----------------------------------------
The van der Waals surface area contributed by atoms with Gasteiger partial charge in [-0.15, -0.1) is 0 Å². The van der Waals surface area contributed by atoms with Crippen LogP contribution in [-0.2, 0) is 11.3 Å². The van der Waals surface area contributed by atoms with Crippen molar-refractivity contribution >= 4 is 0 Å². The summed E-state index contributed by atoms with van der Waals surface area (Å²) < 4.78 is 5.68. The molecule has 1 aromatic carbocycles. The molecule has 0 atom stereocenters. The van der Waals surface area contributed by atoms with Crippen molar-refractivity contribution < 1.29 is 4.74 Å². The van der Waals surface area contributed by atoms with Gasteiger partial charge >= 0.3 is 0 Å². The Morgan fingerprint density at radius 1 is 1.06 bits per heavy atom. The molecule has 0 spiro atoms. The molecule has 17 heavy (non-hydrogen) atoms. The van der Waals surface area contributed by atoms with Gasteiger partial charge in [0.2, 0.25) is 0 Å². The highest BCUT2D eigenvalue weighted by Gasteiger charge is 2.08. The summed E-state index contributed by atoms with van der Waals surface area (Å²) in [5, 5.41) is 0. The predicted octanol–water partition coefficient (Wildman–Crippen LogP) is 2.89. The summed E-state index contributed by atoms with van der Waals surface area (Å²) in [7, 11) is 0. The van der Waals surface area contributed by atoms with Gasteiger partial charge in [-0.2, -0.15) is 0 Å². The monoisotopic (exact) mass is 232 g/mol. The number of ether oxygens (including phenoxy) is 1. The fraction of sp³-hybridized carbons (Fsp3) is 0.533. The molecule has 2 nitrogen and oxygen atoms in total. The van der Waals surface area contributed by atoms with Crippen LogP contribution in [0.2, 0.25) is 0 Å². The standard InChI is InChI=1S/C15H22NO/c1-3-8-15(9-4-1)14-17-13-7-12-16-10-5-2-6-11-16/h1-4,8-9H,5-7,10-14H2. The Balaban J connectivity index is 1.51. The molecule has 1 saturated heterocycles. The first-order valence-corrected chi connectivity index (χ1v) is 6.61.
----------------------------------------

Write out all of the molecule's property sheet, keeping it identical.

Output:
The van der Waals surface area contributed by atoms with Gasteiger partial charge in [-0.15, -0.1) is 0 Å². The van der Waals surface area contributed by atoms with Crippen LogP contribution in [-0.2, 0) is 11.3 Å². The van der Waals surface area contributed by atoms with Crippen molar-refractivity contribution >= 4 is 0 Å². The summed E-state index contributed by atoms with van der Waals surface area (Å²) < 4.78 is 5.68. The molecule has 1 aromatic carbocycles. The molecule has 0 atom stereocenters. The van der Waals surface area contributed by atoms with Crippen molar-refractivity contribution < 1.29 is 4.74 Å². The van der Waals surface area contributed by atoms with Gasteiger partial charge >= 0.3 is 0 Å². The Morgan fingerprint density at radius 1 is 1.06 bits per heavy atom. The molecule has 0 spiro atoms. The molecule has 17 heavy (non-hydrogen) atoms. The van der Waals surface area contributed by atoms with Gasteiger partial charge in [0.2, 0.25) is 0 Å². The highest BCUT2D eigenvalue weighted by Gasteiger charge is 2.08. The summed E-state index contributed by atoms with van der Waals surface area (Å²) in [5, 5.41) is 0. The predicted octanol–water partition coefficient (Wildman–Crippen LogP) is 2.89. The summed E-state index contributed by atoms with van der Waals surface area (Å²) in [7, 11) is 0. The van der Waals surface area contributed by atoms with Gasteiger partial charge in [-0.2, -0.15) is 0 Å². The monoisotopic (exact) mass is 232 g/mol. The number of ether oxygens (including phenoxy) is 1. The fraction of sp³-hybridized carbons (Fsp3) is 0.533. The molecule has 2 nitrogen and oxygen atoms in total. The van der Waals surface area contributed by atoms with Crippen LogP contribution in [0.2, 0.25) is 0 Å². The standard InChI is InChI=1S/C15H22NO/c1-3-8-15(9-4-1)14-17-13-7-12-16-10-5-2-6-11-16/h1-4,8-9H,5-7,10-14H2. The Balaban J connectivity index is 1.51. The molecule has 1 saturated heterocycles. The first-order valence-corrected chi connectivity index (χ1v) is 6.61.